Over the weekend, I read The REST API Design Rulebook by Mark Masse. I absolutely loved this book! In a world where so many computer science questions are answered with, "It depends," or, "there's no 'right' answer," Masse comes through with a book that says, No, these are the rules - this is how you design a RESTful API. This book explores all aspects of RESTful API design through an exhaustive set of concise, unambiguous rules that challenge you to think carefully and deeply about your choices.
| || || |
| || |
| || || |
While I absolutely love the way this book is presented, I don't necessarily see myself adopting all of the concepts Masse describes. For example, the use of WRML - his Web Resource Modeling Language - seems like a little too much effort to me, at least for the moment; I suspect that I can still get a tremendous amount of value from my RESTful APIs without having to add Schema and Format components to my HTTP headers.
But that's OK. As much as this book is about Rules, Masse fully understands that his rules may be challenged, or even rejected:
This book presents a set of REST API design rules that aim to provide clear and concise answers to the nagging questions listed above. The rules are here to help you design REST APIs with consistency that can be leveraged by the clients that use them. These rules can be followed as a complete set or a la carte. You may contest the rules, but I believe that each one warrants careful consideration. (Page 23 of 186)
After this disclaimer, Masse goes on to bring a level of clarity and consciousness to all aspects of RESTful API design. This includes, but is not limited to how your domains and sub-domains should be chosen; how your URIs (Universal Resource Identifiers) should be structured; what HTTP verbs (ex. PUT, POST, GET, DELETE) should be used for which types of resources and action; how to choose the correct HTTP Status Code response; how to define your response body (and when to exclude a response body); how to link to related content and actions (within your response); and, how to chose the correct Content-Type header values.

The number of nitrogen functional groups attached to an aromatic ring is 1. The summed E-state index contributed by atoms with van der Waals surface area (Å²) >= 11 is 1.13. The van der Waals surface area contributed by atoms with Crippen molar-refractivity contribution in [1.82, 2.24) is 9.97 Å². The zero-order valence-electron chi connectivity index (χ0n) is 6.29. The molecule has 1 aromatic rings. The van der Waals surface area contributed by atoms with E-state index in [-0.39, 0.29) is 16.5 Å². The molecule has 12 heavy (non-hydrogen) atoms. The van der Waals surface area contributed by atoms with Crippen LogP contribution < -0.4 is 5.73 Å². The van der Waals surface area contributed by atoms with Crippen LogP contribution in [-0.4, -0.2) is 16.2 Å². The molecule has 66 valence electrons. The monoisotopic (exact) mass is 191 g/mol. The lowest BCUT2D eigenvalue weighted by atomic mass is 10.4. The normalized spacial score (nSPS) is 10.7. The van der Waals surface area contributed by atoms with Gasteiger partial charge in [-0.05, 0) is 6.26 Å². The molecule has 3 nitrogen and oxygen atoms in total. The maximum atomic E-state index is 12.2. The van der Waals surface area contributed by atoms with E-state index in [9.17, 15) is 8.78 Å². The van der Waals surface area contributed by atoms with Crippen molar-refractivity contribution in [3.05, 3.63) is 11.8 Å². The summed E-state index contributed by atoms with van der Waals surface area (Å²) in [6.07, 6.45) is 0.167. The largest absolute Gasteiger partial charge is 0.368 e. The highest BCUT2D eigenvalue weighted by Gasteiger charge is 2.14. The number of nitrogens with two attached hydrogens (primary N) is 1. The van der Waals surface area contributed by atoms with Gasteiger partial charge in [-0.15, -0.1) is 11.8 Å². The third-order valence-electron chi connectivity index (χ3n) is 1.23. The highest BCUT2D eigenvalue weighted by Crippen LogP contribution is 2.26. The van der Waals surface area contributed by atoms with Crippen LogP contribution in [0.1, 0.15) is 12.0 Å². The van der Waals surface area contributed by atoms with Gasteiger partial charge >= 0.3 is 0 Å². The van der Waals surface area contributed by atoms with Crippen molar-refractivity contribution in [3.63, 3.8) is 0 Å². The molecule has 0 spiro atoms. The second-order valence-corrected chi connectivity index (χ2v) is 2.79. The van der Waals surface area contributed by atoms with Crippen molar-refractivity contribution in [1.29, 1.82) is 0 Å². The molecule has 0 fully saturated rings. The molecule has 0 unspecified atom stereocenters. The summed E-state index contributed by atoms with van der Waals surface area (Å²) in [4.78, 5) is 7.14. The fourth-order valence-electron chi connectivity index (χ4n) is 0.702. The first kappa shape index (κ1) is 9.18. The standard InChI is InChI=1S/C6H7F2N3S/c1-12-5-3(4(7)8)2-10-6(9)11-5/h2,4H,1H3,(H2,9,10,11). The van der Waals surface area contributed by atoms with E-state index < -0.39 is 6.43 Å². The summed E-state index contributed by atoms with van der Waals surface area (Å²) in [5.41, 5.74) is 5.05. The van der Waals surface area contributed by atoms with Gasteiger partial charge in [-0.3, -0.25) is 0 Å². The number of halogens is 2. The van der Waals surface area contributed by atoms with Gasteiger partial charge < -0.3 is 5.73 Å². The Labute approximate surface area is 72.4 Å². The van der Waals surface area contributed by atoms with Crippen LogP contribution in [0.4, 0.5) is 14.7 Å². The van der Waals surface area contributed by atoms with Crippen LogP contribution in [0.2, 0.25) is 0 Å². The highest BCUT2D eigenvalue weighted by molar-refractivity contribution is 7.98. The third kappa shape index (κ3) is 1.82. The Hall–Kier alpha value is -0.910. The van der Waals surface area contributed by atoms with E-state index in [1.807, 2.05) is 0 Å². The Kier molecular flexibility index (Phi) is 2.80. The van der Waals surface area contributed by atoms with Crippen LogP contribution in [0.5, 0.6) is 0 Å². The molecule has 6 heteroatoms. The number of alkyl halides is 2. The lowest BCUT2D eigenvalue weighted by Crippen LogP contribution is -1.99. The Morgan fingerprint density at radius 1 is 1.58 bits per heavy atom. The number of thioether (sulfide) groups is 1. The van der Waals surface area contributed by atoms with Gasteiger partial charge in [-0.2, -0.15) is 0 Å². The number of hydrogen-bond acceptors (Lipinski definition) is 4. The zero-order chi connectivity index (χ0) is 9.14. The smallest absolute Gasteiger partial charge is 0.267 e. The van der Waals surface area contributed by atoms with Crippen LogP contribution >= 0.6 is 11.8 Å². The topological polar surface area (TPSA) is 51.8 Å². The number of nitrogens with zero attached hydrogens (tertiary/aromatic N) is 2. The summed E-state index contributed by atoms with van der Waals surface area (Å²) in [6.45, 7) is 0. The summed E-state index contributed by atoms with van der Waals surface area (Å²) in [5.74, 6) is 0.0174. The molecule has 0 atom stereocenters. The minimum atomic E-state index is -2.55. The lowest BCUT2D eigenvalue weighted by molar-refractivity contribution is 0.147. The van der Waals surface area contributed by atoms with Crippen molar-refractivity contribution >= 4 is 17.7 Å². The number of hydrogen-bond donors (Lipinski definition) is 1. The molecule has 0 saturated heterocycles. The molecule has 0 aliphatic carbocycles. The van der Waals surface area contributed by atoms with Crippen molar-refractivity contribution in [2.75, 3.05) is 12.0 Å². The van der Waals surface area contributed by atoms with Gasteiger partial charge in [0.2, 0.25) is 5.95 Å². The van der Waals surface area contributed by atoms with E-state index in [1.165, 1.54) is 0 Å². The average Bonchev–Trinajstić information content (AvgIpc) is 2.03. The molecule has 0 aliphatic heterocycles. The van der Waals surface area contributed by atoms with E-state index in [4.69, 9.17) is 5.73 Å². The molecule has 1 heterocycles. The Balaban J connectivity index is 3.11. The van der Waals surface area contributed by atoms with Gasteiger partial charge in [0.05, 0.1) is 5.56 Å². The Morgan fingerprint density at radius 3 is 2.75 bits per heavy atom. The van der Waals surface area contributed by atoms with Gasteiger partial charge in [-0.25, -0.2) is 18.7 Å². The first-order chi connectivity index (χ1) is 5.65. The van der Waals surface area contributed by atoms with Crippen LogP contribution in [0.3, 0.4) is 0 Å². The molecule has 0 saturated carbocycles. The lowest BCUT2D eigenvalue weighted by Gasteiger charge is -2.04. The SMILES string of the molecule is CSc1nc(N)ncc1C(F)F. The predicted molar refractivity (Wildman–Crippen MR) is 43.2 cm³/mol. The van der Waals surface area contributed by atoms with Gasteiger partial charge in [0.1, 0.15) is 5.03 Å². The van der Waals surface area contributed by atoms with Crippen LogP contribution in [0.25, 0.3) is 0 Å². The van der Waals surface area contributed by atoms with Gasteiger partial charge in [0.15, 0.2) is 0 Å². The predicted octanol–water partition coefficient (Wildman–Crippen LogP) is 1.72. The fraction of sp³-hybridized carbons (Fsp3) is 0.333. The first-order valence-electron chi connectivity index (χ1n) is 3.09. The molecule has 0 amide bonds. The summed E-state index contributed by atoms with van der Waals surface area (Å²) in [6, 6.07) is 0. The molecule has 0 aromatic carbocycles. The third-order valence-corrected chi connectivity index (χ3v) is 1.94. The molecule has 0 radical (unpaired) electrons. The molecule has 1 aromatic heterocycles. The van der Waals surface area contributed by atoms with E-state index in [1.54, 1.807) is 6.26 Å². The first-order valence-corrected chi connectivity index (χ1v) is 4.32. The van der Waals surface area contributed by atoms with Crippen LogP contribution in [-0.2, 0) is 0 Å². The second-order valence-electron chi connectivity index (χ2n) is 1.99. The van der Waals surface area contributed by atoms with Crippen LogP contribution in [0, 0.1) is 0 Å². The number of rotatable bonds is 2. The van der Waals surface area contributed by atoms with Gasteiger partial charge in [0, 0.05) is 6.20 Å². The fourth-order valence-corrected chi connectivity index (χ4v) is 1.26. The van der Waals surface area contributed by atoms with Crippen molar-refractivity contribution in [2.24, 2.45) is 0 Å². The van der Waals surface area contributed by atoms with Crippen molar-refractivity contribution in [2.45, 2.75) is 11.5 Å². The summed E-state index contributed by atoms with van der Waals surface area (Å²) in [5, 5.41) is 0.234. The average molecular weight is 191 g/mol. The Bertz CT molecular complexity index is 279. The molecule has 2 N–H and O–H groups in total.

Take that last one, as an example - choosing the correct the Content-Type header value. When I return content in a request, I more or less use the content-types that I see other people using. In the past, when I've returned JSON content, I've gone with any one of the following:
I don't actually know which one is right - I just copy others; but, as Masse explains, there doesn't have to be any guesswork involved. The Internet Assigned Numbers Authority (IANA) aggregates the standards for content type selection. For JSON, the standard is:
The book is so rule-driven that it's hard to talk about it without actually just repeating the rules that Masse has outlined. All I can really say is that I truly enjoyed this book. It has definitely made me question a lot of the choices that I've made in RESTful API design; and, it has me wanting to think more deeply and carefully about my choices going forward. I would say this book is a must-read for any server-side developers, especially those who are even thinking about taking on RESTful API deployment.
Looking For A New Job?
- Mid-Level Developer - Remote at Meeting Play
- Cold Fusion Developer/Designer at BPO Elks of the USA
- 10 year + CF lead Programmer/Developer with expert dot net/sql skills at Atprime Media Services
- ColdFusion Developer (advanced) at Intoria Internet Architects
- Full-time, remote CF Developer for Motorsport SaaS Company at MotorsportReg.com
I forgot to include a link to the Intenet Assigned Numbers Authority:
It's seems pretty comprehensive. In the book Masse points out that most RESTful APIs will deal with content-types that fall under the primary category:
As far as I can tell, WRML is not a standard but just something the author came up with. Seems pretty convoluted to me.
Have you read RESTful Web Services Cookbook (http://shop.oreilly.com/product/9780596801694.do) seems like a more in-depth resource. I enjoyed reading it, and it seemed to me to have the same level of "this is what you're supposed to do".
Yeah, WRML was created by Mark Masse (author of the book). I also found it to be a bit convoluted. I suppose it is intended to allow the Client to be able to programmaticaly respond to changes in the API (as opposed to versioning the API or hardcoding values in the client code)... but, it feels a little bit to me like an unnecessary step that will end up making the client code more complex than is necessary.
I haven't seen that Cookbook, I'll check it out! Thanks for the link!
Ben, thanks for recommending that book. I just bought and read it and I'm now basking in the warm glow of a few light bulb moments! LIke you, I don't think I'll be using WMRL, but the API "rules" are extremely helpful.